The zero-order approximation |u(0)| at α=1, T=10, γ=02 for different values of t, considering only one term in the series (M=1).

One can notice the small perturbations at small values of z.

4.3. Three Inputs Are OnCase Study 8

Taking f1(t)=1, f2(t)=1, F1(t,z)=1, F2(t,z)=0 and following the solution algorithm, the selective results for the zero-order approximation are got in Figures 16, 17, and 18.

The zero-order approximation of |u(0)| at α=1, T=10, γ=02 with considering only one term in the series (M=1).

The zero-order approximation |u(0)| at α=1, T=10, γ=02 for different values of z, considering only one term in the series (M=1).

The zero-order approximation |u(0)| at α=1, T=10, γ=02 for different values of t, considering only one term in the series (M=1).

One can notice the increase of the depth of the perturbations.

Case Study 9

Taking f1(t)=1, f2(t)=0, F1(t,z)=1, F2(t,z)=1 and following the solution algorithm, the selective results for the zero-order approximation are got in Figures 19, 20, and 21.

The zero-order approximation of |u(0)| at α=1, T=10, γ=02 with considering only one term in the series (M=1).

The zero-order approximation |u(0)| at α=1, T=10, γ=02 for different values of z, considering only one term in the series (M=1).

The zero-order approximation |u(0)| at α=1, T=10, γ=02 for different values of t, considering only one term in the series (M=1).

One can notice that the perturbations become smaller than that of case study 8.

4.4. Four Inputs Are OnCase Study 10

Taking the case of f1(t)=1, f2(t)=1, F1=1, F2=1, the following final results for the zero-order approximation are obtained in Figures 22, 23, and 24.

The zero-order approximation of |u(0)| at α=1, T=10, γ=02 with considering only one term in the series (M=1).

The zero-order approximation |u(0)| at α=1, T=10, γ=02 for different values of z, considering only one term in the series (M=1).

The zero-order approximation |u(0)| at α=1, T=10, γ=02 for different values of t, considering only one term in the series (M=1).

One can notice the little increase in the solution level.

4.5. Exponential NonhomogeneityCase Study 11

Taking the case of f1(t)=1, f2(t)=0, F1(t,z)=e-t, F2(t,z)=0, the following final results for the zero-order approximation are obtained in Figures 25, 26, and 27.

The zero-order approximation of |u(0)| at α=1, T=10, γ=02 with considering only one term in the series (M=1).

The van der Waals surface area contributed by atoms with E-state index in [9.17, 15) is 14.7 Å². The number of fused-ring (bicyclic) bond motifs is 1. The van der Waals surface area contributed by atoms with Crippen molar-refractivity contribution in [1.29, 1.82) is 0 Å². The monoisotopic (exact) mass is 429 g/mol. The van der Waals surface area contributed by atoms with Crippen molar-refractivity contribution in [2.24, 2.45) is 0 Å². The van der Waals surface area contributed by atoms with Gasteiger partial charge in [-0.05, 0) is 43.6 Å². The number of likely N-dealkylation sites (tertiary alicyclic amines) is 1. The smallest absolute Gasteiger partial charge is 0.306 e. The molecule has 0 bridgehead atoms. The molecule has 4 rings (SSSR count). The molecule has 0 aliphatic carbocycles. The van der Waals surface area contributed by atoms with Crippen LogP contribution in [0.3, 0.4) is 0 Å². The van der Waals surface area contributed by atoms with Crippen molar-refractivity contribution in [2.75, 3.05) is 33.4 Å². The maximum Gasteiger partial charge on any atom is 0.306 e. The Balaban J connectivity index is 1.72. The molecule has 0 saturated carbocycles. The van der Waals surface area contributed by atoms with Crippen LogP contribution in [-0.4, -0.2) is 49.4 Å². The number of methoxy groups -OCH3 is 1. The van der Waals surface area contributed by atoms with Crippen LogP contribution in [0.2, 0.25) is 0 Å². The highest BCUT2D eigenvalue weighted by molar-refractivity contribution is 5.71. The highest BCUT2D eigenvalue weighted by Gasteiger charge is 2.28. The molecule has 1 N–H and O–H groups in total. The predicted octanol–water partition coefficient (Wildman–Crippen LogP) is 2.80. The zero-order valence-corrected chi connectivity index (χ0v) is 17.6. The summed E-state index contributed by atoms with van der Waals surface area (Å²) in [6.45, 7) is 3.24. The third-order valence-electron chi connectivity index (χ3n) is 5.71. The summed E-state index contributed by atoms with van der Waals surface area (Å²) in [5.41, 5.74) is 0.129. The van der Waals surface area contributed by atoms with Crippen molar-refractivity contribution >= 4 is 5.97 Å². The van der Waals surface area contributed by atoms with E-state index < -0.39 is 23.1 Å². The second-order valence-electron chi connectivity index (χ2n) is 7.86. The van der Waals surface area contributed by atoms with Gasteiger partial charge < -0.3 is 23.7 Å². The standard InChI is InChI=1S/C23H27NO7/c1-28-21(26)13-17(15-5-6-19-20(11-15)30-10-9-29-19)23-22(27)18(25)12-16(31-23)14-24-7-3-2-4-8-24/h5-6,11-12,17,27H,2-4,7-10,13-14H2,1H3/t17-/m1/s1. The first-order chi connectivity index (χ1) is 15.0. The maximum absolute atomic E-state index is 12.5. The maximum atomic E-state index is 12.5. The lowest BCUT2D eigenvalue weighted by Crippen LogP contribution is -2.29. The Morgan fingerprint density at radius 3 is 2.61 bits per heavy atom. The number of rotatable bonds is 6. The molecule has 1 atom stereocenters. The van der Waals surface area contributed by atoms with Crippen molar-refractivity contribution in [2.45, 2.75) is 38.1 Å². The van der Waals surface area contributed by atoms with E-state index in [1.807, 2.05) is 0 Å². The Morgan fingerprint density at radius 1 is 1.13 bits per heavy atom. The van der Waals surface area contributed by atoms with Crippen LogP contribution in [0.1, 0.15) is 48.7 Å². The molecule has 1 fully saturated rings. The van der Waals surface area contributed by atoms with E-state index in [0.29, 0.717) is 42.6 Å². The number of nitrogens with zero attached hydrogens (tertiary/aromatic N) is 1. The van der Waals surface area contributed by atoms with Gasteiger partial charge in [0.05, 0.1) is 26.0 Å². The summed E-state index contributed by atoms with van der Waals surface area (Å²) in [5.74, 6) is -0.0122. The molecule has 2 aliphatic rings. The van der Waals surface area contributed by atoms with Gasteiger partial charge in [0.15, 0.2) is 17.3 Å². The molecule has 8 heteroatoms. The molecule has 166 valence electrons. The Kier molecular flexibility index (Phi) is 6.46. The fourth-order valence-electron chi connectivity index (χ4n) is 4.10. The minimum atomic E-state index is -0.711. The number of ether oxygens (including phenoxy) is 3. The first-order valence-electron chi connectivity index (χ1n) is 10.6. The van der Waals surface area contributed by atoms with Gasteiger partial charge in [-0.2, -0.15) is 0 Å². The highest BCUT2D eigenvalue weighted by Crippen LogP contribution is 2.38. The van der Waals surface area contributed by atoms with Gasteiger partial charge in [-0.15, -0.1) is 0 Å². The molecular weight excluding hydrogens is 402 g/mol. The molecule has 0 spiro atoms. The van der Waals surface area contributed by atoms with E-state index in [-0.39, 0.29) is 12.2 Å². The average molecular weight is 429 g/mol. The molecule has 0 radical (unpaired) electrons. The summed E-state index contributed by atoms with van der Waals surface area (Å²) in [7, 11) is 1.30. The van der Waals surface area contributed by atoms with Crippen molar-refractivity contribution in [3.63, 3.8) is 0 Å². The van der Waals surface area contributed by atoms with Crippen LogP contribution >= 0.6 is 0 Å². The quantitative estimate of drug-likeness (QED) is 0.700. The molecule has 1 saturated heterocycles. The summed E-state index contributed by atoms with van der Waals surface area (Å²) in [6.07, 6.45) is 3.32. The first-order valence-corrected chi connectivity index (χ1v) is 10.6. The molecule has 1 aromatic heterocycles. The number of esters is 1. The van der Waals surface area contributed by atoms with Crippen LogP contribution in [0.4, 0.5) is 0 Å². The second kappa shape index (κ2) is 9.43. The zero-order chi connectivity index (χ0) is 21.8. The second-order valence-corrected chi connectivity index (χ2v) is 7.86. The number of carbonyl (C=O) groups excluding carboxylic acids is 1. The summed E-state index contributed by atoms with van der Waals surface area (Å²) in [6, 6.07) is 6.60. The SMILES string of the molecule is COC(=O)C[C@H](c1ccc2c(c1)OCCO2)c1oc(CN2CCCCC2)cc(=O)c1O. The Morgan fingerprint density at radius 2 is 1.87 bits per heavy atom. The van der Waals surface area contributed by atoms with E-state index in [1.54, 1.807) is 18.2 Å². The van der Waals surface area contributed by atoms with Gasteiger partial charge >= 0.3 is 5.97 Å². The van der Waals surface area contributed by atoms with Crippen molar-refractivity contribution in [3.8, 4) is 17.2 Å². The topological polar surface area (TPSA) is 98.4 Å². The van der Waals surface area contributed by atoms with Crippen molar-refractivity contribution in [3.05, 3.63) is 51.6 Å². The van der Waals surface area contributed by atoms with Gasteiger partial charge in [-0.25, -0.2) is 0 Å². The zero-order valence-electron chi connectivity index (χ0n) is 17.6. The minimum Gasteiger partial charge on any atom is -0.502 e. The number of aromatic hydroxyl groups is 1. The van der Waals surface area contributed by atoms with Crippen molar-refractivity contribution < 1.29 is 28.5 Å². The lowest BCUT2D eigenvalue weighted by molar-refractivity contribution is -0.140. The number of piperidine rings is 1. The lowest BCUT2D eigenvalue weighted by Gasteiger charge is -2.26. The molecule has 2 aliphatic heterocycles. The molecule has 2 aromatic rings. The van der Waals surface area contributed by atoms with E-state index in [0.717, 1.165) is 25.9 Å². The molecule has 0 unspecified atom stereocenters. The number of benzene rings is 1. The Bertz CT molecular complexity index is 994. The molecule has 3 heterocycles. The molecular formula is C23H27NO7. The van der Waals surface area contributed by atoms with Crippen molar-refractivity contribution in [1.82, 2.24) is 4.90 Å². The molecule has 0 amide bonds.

The zero-order approximation |u(0)| at α=1, T=10, γ=02 for different values of z, considering only one term in the series (M=1).

The zero-order approximation |u(0)| at α=1, T=10, γ=02 for different values of t, considering only one term in the series (M=1).

One can notice the low solution level and high perturbations.

4.6. Exponential Initial ConditionCase Study 12

Taking the case of f1(t)=e-t, f2(t)=0, F1(t,z)=1, F2(t,z)=0, the following final results for the zero-order approximation are obtained in Figures 28, 29, and 30.

The zero-order approximation of |u(0)| at α=1, T=10, γ=02 with considering only one term in the series (M=1).

The zero-order approximation |u(0)| at α=1, T=10, γ=02 for different values of z, considering only one term in the series (M=1).

The zero-order approximation |u(0)| at α=1, T=10, γ=02 for different values of t, considering only one term in the series (M=1).

One can notice that a higher solution level is got compared with case study 11 and less perturbations are got at small values of z.

4.7. First-Order ApproximationCase Study 13

Taking the case of f1(t)=1, f2(t)=0, F1(t,z)=1, F2(t,z)=0, the following final results for the zero and first-order approximations are obtained in Figures 31, 32, and 33.

The zero-order approximation of |u(0)| at α=1, T=10, γ=0 with considering only one term in the series (M=1).

The zero-order approximation |u(0)| at α=1, T=10, γ=0 for different values of z, considering only one term in the series (M=1).

The zero-order approximation |u(0)| at α=1, T=10, γ=0 for different values of t, considering only one term in the series (M=1).

The first-order approximation of |u(1)| at α=1, T=10, γ=0, ε=01 with considering only one term in the series (M=1).

The first-order approximation of |u(1)| at α=1, T=10, γ=0, ε=05 with considering only one term in the series (M=1).

The first-order approximation of |u(1)| at α=1, T=10, γ=0, ε=1 with considering only one term in the series (M=1).

The first-order approximation |u(1)| at α=1, T=10, γ=0, ε=05 for different values of z, considering only one term in the series (M=1).